IM Sam Shankland , rated 2446 FIDE, turn in the following performance.

1 Molnar (2384) 1-0

2 Maltese (2222) adjusted to 2250 subject to 1.46 c 1-0

3 IM Arnold (2408) 1/2-1/2

4 IM Gerzhoy (2420) CAN 1-0

5 GM Stripunsky (2556) 1/2-1/2

6 FM Harper (2206) adjusted to 2250 subject to 1.46 c 1-0 TRI

7 IM Barbosa ( 2425) PHI 1-0

8 GM Hracek ( 2604) CZE 1/2-1/2

9 GM Kacheishvili (2613) GEO 0-1

Shankland's score of 6.5 from 9 was versus a field averaging 2434.4444 (2434.5 would have been rounded up), just sort of the required 2435 for the GM norm. In view of the closeness of the near miss (if any one of Sam's opponents were rated one point higher the average would have been 2435) this result might possibly count as a GM norm, especially if his next two GM norms are strong ones.

Sam will have a busy summer competing in the Philly International, World Open, US Junior Closed and Chicago Class Championship.

3) Hikaru Nakamura

Hikaru Nakamura, who is now rated 2710 by FIDE and gearing up for the World Open and a strong tournament in San Sebastian , also has a book coming out this fall. Bullet Chess: One Minute To Mate, is co-authored with Vancouver FM Bruce Harper. Already available for pre-order on Amazon it is scheduled to be released on September 3rd. Go to for more information.

4) Impressions of the Buenos Aires Chess Club by IM Jeremy Silman

We recently received the following e-mail from Jeremy Silman who is vacationing in Argentina . The Zurich Chess Club is the oldest in operation in the world and recently celebrated its 200th anniversary ( it is the subject of a monumental book by IM Richard Foster - Schach-Gesellschaft Zurich 1809 bis 2009). The Mechanics' Institute Chess Club ( founded in 1854) is the oldest in continuous existence in the North America and possibly the Western Hemisphere but the Buenos Aires Chess Club appears to be the hands down winner for most sumptuous quarters.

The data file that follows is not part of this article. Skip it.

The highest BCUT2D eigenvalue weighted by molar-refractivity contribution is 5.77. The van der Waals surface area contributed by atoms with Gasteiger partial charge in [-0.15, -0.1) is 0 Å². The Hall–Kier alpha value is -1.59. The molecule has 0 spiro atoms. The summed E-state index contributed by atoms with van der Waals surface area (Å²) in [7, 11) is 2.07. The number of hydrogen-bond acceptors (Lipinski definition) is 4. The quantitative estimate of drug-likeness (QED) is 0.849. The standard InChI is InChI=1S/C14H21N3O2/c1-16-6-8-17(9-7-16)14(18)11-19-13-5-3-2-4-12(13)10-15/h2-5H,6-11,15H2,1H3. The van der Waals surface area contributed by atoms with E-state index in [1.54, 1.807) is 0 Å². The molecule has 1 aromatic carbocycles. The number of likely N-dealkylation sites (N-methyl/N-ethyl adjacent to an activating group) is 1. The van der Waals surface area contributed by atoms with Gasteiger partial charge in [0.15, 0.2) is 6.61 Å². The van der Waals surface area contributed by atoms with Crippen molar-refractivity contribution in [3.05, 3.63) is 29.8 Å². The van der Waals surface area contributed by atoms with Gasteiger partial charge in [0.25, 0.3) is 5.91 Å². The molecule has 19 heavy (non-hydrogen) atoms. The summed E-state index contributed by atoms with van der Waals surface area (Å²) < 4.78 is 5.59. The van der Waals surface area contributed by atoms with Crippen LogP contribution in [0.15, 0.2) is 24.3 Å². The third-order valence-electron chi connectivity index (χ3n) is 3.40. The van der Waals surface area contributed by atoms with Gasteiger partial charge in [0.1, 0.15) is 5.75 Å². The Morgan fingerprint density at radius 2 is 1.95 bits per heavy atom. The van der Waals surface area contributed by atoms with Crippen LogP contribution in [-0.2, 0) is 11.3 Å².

Today I went to a very famous chess club ... they held the legendary Capablanca vs. Alekhine match there!
The club was AMAZING! It's in a very nice, but busy, area in the city with many restaurants and shops all around. Outside, the club has a nice permanent sign etched in the building's stone, and after going through the outer door of the club (a huge wood one), the inner is made of stained glass with many wonderful chess themes.
Once inside, you enter a large room where you check in. It leads to many other rooms:
One room takes you to a chess cafe called, CAPABLANCA! Going through that, you come to a huge playing room for scholastics ... dozens of photos are on the wall of kids trained there, some of whom became grandmasters. The walls everywhere have hundreds of rare chess photos and even chess paintings (originals by famous artists) of Najdorf and other greats.

I couldn't get enough of these photos since there are no copies ... you can only see them if you go to the club. Signed photos of Fischer, Capablanca, Alekhine, Najdorf, Larsen, and dozens of other grandmasters -- all of which I've never seen before. Amazing stuff!
Another room, with a huge painting of Najdorf over the entrance, is where the main tournaments  are held (slow time controls) ... they do 3 a week, and a couple blitz tournaments a week too.

This playing hall is very large.
Upstairs is a chess library with chairs that allows the players to sit quietly and read the books or study from them.Another huge room was rented by a go club! Another room, which appears after the book selling room, has an area with tables and pieces so people can analyze and discuss games/positions.